A couple of gentlemen, whose last names are X and Y, exchange polite banter, in which they frequently call each other "Mister X" and "Mister Y." There is usually some kind of Theme Naming going on between the two.
- Mr. Shytte and Mr. Pysse, two royal guards attending Queen Gloriana, in The League of Extraordinary Gentlemen.
- Mr. Schlubb and Mr. Klump of Sin City, better known to those not in their habit of referrating to each other by their respectablive patronism as Fat Man and Little Boy.
- In Harry Potter and the Methods of Rationality, Crabbe and Goyle are faithfully following minions clichés and call each other "Mr. Crabbe" and "Mr. Goyle".
- Those Two Bad Guys in Diamonds Are Forever always call each other Mr. Wint and Mr. Kidd.
- Creepy Twins Dr. Dee and Dr. Dum from Alice, Syfy's version of Alice in Wonderland.
- The villains from Dark City do this — although it's the only names they've got. Mr. Book, Mr. Quick, Mr. Hand, Mr. Wall...
- Race for the Yankee Zephyr. Played for Black Comedy when Mister Brown introduces two of his thugs as Mister Broken Teeth and Mister Ruptured Spleen.
- While not used in the film itself, some posters for Men in Black took note of the fact that the two leads are Mr. Jones and Mr. Smith.
- Those Two Bad Guys in Neverwhere: Mr. Croup and Mr. Vandemar.
- Those Two Bad Guys in The Truth: Mr. Pin and Mr. Tulip.
- Those Two Bad Guys in Hamish X: Mr. Candy and Mr. Sweet.
- Those Two Bad Guys in Peter Straub's story Mr. Clubb and Mr. Cuff.
- Those Two Guys in American Gods: Mr. Ibis and Mr. Jacquel. Furthermore, the Spookshow agents have names like Mr. Town, Mr. Wood, Mr. Stone, Mr. Road and Mr. World, and they tend to introduce themselves like this.
- The League of Gentlemen, as a Shout-Out to Diamonds Are Forever, has a pair of surveyors who call each other Mr. Wint and Mr. Kidd.
- Whose Line Is It Anyway?: Wayne Brady and Brad Sherwood do this during their vaudevillesque routines.
- M*A*S*H: The episode "Big Mac" had the 4077th rehearsing for the impending visit of Gen. MacArthur, with Radar playing the General. Inspecting the troops, he first comes to Hawkeye and Trapper, who introduce themselves:
Hawkeye: Captain Sodom and Captain Gomorrah. He's Gomorrah.
- Mr. R and Mr. G, Those Two Bad Guys in the Shakespeare & Hathaway - Private Investigators episode "This Promised End".
- The song "Mister Gallagher and Mister Shean" by Ed Gallagher and Al Shean. Probably the Trope Maker; certainly the exchange "Absolutely, Mr. Gallagher?" — "Positively, Mr. Shean" became a popular meme.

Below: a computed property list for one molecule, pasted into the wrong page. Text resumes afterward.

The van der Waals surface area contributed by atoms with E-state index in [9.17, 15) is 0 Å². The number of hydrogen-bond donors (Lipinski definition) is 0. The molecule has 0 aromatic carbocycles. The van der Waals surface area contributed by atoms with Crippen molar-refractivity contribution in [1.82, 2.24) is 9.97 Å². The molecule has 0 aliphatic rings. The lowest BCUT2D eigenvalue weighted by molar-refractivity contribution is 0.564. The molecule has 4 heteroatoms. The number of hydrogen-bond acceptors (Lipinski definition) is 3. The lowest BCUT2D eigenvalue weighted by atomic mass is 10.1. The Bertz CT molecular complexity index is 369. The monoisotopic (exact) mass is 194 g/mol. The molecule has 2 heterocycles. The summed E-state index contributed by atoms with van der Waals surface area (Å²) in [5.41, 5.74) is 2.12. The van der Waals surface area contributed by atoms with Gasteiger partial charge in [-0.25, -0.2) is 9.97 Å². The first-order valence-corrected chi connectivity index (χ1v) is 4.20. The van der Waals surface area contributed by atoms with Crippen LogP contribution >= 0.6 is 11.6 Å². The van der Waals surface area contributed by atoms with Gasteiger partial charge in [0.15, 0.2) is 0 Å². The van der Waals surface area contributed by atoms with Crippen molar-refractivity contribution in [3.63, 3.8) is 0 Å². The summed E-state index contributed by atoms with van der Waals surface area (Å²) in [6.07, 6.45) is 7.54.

- In The Golden Apple, shifty stockbrokers Mister Scylla (played by the same actor as Menelaus) and Mister Charybdis (alias Hector) do a pastiche of the Gallagher and Shean number.
- In 1776, when John Adams and Thomas Jefferson are arguing over who will write the Declaration of Independence they refer to each other as Mr. A and Mr. J.
- Classic Vaudeville Schtick: e.g. Mr. Bones and Mr. Jones, done by such as... Mr. Gallagher and Mr. Shean.
- Fur Fighters has two villains, Mr. Grr and Mr. Argh, a parody of Mr. Wint and Mr. Kidd who also happen to be conjoined twins.
- Dawn Of War II Retribution: Ork Freeboota Kap'n Bluddflagg and his Number One Miss'ta Nailbrain do this. A lot. To the point where the Ork campaign is essentially an extended "Mr X and Mr Y" gag.
Kaptin Bluddflagg: Miss'ta Nailbrain, it looks ta me like dese Eldars want ta run off wiv all dese nice shiny bitz an' gubbins.Mr. Nailbrain: Well Kap'n, dat's jus' rude dat is. An' after we came all da way down 'ere ta steal 'em! Wot should we do sir?Kaptin Bluddflagg: Well Miss'ta Nailbrain, I reckon' we should kill dem. 'Orribly of course.
- Sam and Fuzzy has several instances of these. The two highest ranking assassins in the Ninja Mafia have names like this which often pair together. The first we see are Mr. Blank and Mr. Black. The two most recent are literally Mr. X and Mr. Y.
- Mr. Wink and Mr. Fibb (parodies of Wint and Kidd) from Codename: Kids Next Door.
- Mr. Doe and Mr. Cardholder, the mysterious OSI agents, in The Venture Bros.
- Mr. Touch and Mr. Go on Teenage Mutant Ninja Turtles (2003).
- Mr. Black and Mr. White from Johnny Test. Interestingly enough, Mr. Black is white, and Mr. White is black.
- Mr. White and Mr. Whyte from Ruby Gloom.
- One Looney Tunes cartoon had Daffy Duck and Porky Pig as Mr. Monday and Mr. Tuesday, respectively.